A report out of subscription news site The Information states that Google has been working on a cloud-based gaming service that streams games directly to either Google’s Chromecast or a console yet-to-be-announced by the company. The service is reportedly codenamed “Yeti,” and it has been quietly in development at Google for the past two years.
The report goes on to say that the project is being headed by Google hardware leaders Mario Queiroz and Majd Bakar. Queiroz serves as Google’s VP of Project Management and Baker the VP of Engineering.
Game streaming services, also referred to as cloud gaming or gaming on demand, work like a Spotify or Netflix for video games. You don’t have to load most or in some cases, any of the game’s data locally to play AAA game titles from virtually any PC or compatible device. Games are hosted on a cloud-based server that handles the processing and graphics output remotely. A video or file stream is then sent to the client, and their control commands are sent back to the server and executed.
It’s a service that, on the surface, allows users to turn PCs and Macs that do not meet the minimum required specifications for AAA titles to run them by streaming the game. It can also save gamers money by giving them access to a library of titles for a monthly subscription fee rather than having to outright purchase or license them.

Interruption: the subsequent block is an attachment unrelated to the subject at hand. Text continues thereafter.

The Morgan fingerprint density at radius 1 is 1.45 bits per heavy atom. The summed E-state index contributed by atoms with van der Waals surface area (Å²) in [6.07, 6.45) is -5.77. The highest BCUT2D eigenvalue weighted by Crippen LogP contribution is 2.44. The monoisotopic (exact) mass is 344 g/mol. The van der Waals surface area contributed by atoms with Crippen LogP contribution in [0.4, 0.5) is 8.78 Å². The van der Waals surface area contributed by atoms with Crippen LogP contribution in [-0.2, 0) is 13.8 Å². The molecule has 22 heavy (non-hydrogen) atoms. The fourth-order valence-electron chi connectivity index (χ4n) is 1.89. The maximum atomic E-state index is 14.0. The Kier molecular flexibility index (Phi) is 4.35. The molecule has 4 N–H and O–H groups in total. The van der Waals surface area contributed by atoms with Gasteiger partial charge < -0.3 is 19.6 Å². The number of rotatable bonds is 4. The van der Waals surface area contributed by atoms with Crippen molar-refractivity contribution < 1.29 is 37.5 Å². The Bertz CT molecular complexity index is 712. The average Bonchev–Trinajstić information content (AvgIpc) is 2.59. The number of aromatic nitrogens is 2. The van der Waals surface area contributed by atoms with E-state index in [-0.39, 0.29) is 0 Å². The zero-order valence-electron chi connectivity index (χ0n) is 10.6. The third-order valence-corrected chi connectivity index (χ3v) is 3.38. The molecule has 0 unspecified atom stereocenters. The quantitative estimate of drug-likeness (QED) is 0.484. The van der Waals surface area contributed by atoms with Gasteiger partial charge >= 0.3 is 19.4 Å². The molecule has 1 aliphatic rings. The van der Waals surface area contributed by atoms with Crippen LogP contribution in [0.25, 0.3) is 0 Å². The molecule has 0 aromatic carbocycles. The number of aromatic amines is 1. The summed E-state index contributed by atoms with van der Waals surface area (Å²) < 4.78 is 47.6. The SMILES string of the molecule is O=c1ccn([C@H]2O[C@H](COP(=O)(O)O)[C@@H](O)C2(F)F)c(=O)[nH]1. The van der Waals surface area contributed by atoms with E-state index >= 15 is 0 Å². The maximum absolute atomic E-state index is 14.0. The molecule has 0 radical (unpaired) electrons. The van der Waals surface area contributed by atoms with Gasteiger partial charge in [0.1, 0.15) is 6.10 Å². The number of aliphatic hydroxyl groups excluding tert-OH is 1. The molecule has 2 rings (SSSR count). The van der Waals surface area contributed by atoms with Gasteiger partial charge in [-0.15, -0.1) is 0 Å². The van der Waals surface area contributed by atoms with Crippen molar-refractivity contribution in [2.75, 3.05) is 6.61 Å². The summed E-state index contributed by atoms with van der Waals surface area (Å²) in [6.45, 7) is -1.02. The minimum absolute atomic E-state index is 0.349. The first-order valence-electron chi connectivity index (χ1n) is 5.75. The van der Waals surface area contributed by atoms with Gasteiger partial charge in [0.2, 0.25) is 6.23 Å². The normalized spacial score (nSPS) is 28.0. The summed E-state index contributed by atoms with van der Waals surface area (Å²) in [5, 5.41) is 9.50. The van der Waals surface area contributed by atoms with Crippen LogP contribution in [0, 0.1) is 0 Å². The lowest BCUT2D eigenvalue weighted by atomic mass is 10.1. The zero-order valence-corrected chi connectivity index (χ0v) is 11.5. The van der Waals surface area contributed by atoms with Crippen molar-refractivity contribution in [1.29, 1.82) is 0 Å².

Game Streaming Services are On the Rise
Earlier examples of this type of technology include OnLive, a game streaming service that ran for five years before being acquired by Sony and closed in 2015. OnLive received mixed reviews due to bandwidth and processing limitations of the time, but it did set into motion similar projects which are coming to fruition today.
Other services in the category include GameFly, Kalydo, Loudplay, and others.
Google’s attempt to break into the cloud gaming market may yet yield different results than the services to come before it. For one, Google is among the largest and most widespread cloud companies, giving Google plenty of infrastructure to handle low-latency streaming.
Google also acquired Green Throttle Games in 2014, an Android-focused gaming hardware company. Its acquisition raised speculation that a gaming console was in the works at Google. A theory that, according to this new report, is proving accurate.